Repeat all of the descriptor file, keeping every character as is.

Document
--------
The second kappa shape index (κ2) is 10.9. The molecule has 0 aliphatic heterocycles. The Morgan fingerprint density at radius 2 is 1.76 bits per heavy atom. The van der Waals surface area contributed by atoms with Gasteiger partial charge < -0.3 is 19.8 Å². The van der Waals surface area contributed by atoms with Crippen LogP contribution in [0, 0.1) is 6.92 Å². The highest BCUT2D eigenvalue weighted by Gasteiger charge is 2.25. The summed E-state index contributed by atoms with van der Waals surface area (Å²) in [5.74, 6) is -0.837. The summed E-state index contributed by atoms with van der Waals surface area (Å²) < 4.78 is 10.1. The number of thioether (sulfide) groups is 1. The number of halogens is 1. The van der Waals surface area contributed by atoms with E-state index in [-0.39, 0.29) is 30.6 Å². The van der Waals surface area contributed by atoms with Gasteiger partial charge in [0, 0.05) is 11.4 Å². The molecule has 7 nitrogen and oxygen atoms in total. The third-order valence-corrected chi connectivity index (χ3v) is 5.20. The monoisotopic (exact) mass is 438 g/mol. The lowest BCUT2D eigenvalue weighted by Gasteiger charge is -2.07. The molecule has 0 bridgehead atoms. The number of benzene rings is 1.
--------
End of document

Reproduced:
The second kappa shape index (κ2) is 10.9. The molecule has 0 aliphatic heterocycles. The Morgan fingerprint density at radius 2 is 1.76 bits per heavy atom. The van der Waals surface area contributed by atoms with Gasteiger partial charge < -0.3 is 19.8 Å². The van der Waals surface area contributed by atoms with Crippen LogP contribution in [0, 0.1) is 6.92 Å². The highest BCUT2D eigenvalue weighted by Gasteiger charge is 2.25. The summed E-state index contributed by atoms with van der Waals surface area (Å²) in [5.74, 6) is -0.837. The summed E-state index contributed by atoms with van der Waals surface area (Å²) < 4.78 is 10.1. The number of thioether (sulfide) groups is 1. The number of halogens is 1. The van der Waals surface area contributed by atoms with E-state index in [-0.39, 0.29) is 30.6 Å². The van der Waals surface area contributed by atoms with Gasteiger partial charge in [0, 0.05) is 11.4 Å². The molecule has 7 nitrogen and oxygen atoms in total. The third-order valence-corrected chi connectivity index (χ3v) is 5.20. The monoisotopic (exact) mass is 438 g/mol. The lowest BCUT2D eigenvalue weighted by Gasteiger charge is -2.07. The molecule has 0 bridgehead atoms. The number of benzene rings is 1.